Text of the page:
Two pieces in the Santa Barbara Independent‘s October 25 issue regarding the election for Goleta mayor mischaracterized my position on growth in Goleta. I’d like to provide some context to my position on development of agricultural lands in Goleta, including Bishop Ranch. To be clear, I voted against development of Bishop Ranch every time it came before me on the City Council. I’m opposed to large-scale development of agriculture lands, including Bishop Ranch. Agriculture is a leading industry throughout the county, providing jobs, producing food and fuel for the community. Ag lands provide a valuable buffer between urban neighborhoods and coastal chaparral/oak woodlands. Agriculture is an important part of the special character of Goleta.
Measure G2012 was an important issue for Goleta residents. It overwhelmingly passed with 72 percent of the vote and remains in effect through 2032. I agree with the sentiment of those 72 percent of voters and share their desire to keep development out of certain areas. I did not campaign against Measure G, nor do I believe there was any organized opposition to it. The reason I favored the No on Measure G position back in 2012 was because of the potential for unintended consequences that I foresaw. Ballot box initiatives tend to simplify complex issues without providing the flexibility necessary for public policies to work. Measure G2012 did not secure long-term agriculture in Goleta. It did not address our housing/jobs imbalance. Simply stated, the reason for my position was that I was more concerned that UCSB would purchase Bishop Ranch, take it into their land holdings portfolio, and usurp the City of Goleta planning process in any future development.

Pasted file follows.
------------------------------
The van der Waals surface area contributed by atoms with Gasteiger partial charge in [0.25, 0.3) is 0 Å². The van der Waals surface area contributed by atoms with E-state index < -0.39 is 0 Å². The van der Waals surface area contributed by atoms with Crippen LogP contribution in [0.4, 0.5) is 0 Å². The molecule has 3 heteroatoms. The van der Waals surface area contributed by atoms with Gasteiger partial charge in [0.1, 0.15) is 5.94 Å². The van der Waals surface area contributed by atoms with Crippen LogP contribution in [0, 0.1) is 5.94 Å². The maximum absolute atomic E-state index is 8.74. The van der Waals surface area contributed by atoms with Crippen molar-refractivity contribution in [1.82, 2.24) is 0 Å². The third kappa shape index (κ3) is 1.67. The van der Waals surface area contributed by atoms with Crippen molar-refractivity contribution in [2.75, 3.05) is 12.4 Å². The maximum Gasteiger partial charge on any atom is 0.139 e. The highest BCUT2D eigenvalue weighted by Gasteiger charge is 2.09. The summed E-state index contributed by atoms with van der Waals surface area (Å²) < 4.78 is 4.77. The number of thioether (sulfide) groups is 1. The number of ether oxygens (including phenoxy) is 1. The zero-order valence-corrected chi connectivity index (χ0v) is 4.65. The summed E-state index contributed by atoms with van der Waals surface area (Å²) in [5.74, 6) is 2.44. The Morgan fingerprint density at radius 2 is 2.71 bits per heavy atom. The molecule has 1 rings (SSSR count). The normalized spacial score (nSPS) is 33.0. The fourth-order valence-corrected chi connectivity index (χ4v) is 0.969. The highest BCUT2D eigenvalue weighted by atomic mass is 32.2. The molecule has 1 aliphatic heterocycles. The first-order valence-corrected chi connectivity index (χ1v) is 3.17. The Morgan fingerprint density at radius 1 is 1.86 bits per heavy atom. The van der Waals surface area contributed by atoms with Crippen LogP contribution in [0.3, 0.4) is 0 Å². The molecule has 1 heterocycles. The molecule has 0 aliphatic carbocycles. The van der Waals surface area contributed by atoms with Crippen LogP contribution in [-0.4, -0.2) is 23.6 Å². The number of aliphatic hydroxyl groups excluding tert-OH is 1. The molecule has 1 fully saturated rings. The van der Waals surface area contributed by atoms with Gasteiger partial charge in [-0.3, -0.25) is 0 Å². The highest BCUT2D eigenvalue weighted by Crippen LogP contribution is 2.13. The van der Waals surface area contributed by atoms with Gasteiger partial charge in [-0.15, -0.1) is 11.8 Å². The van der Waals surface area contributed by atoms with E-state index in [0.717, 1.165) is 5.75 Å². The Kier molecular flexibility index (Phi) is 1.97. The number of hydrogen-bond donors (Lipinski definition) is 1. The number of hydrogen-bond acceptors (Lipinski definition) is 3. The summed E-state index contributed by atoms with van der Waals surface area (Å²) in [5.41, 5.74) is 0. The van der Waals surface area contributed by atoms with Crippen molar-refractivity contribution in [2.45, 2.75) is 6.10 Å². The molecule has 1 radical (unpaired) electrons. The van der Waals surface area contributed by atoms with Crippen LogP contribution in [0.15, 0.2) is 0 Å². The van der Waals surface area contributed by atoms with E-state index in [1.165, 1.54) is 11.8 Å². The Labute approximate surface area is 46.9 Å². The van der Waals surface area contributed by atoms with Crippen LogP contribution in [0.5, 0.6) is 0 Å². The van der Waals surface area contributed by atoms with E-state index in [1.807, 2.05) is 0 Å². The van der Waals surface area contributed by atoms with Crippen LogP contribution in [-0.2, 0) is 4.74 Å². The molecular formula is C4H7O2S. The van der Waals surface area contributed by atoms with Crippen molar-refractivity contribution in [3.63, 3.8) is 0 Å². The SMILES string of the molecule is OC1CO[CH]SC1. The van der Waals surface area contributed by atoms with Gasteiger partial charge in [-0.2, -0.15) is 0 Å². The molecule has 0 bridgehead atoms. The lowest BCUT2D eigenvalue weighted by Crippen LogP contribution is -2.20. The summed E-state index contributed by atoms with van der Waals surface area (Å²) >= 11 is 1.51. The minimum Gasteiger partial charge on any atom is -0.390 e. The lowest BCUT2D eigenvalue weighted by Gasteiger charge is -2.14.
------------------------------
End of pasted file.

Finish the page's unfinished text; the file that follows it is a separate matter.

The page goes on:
In the late 1950s, the county designated lower Bishop Ranch for housing and highway commercial development. Its designation as ag land did not occur until the late 1980s or early 1990s during the Goleta Valley Community Plan update. A promise was made by the county to revisit in 10 years the issue of development, thus avoiding a fight with the landowner over the new designation. The future of this large, privately owned property set the stage for a renewed push for local, self-determined control of land use. It was an impetus for Goleta cityhood because residents felt that politically polarizing representation at the Board of Supervisors would result in dumping development in unincorporated Goleta.
During my first term on the City Council (2006-2010), two proposals were put forth to develop Bishop Ranch with housing and small neighborhood commercial use — and I voted against both. During the 2010 Bishop Ranch development proposal, a study was done by the developer, and it came out that owners of Bishop Ranch had worked to sell — and then buy back — 50-acre-feet of water to the University of California. This concerned me because UCSB’s Long Range Development Plan had recently been completed and included comments that the university might start looking for land outside of its traditional landholdings for future development.
Measure G applies to any private developer, but it does not apply to UCSB if it purchased Bishop Ranch or the landowner chose to donate it to the UC Regents. I didn’t want to push the landowner into a situation preventing all development for 20 years, thus incentivizing transfer of Bishop Ranch to an entity such as the university, where residents of Goleta would have no participation in pending development. I made it clear in my opposition to Measure G that I had faith in any future City Council to deny development in the near future and that if any development did occur it would be an open community process.